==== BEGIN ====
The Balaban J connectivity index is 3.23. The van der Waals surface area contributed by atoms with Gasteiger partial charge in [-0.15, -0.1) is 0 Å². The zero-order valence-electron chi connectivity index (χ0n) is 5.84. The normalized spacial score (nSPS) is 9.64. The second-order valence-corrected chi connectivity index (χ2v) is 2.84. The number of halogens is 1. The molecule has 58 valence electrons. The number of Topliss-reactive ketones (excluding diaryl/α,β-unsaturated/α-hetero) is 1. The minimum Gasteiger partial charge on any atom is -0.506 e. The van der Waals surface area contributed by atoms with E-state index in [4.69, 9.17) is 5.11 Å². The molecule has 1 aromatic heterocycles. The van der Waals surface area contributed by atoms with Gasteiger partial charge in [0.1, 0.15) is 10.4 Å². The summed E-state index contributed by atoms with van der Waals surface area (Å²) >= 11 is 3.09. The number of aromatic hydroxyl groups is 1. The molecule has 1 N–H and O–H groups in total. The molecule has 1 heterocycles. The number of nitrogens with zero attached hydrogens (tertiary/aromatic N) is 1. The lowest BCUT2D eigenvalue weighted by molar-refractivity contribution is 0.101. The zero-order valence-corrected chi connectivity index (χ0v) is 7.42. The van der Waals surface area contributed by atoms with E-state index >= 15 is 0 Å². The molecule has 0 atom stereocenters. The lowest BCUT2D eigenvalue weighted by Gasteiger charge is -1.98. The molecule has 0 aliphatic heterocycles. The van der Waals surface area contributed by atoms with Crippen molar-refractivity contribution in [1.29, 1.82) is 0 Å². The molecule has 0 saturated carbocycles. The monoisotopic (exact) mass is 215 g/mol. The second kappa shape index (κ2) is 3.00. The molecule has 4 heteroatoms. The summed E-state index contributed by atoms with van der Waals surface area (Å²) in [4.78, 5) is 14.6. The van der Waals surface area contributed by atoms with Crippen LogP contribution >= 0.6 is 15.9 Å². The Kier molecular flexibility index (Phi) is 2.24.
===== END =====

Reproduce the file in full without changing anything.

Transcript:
The Balaban J connectivity index is 3.23. The van der Waals surface area contributed by atoms with Gasteiger partial charge in [-0.15, -0.1) is 0 Å². The zero-order valence-electron chi connectivity index (χ0n) is 5.84. The normalized spacial score (nSPS) is 9.64. The second-order valence-corrected chi connectivity index (χ2v) is 2.84. The number of halogens is 1. The molecule has 58 valence electrons. The number of Topliss-reactive ketones (excluding diaryl/α,β-unsaturated/α-hetero) is 1. The minimum Gasteiger partial charge on any atom is -0.506 e. The van der Waals surface area contributed by atoms with E-state index in [4.69, 9.17) is 5.11 Å². The molecule has 1 aromatic heterocycles. The van der Waals surface area contributed by atoms with Gasteiger partial charge in [0.1, 0.15) is 10.4 Å². The summed E-state index contributed by atoms with van der Waals surface area (Å²) >= 11 is 3.09. The number of aromatic hydroxyl groups is 1. The molecule has 1 N–H and O–H groups in total. The molecule has 1 heterocycles. The number of nitrogens with zero attached hydrogens (tertiary/aromatic N) is 1. The lowest BCUT2D eigenvalue weighted by molar-refractivity contribution is 0.101. The zero-order valence-corrected chi connectivity index (χ0v) is 7.42. The van der Waals surface area contributed by atoms with E-state index >= 15 is 0 Å². The molecule has 0 atom stereocenters. The lowest BCUT2D eigenvalue weighted by Gasteiger charge is -1.98. The molecule has 0 aliphatic heterocycles. The van der Waals surface area contributed by atoms with Crippen molar-refractivity contribution in [1.29, 1.82) is 0 Å². The molecule has 0 saturated carbocycles. The monoisotopic (exact) mass is 215 g/mol. The second kappa shape index (κ2) is 3.00. The molecule has 4 heteroatoms. The summed E-state index contributed by atoms with van der Waals surface area (Å²) in [4.78, 5) is 14.6. The van der Waals surface area contributed by atoms with Crippen LogP contribution >= 0.6 is 15.9 Å². The Kier molecular flexibility index (Phi) is 2.24.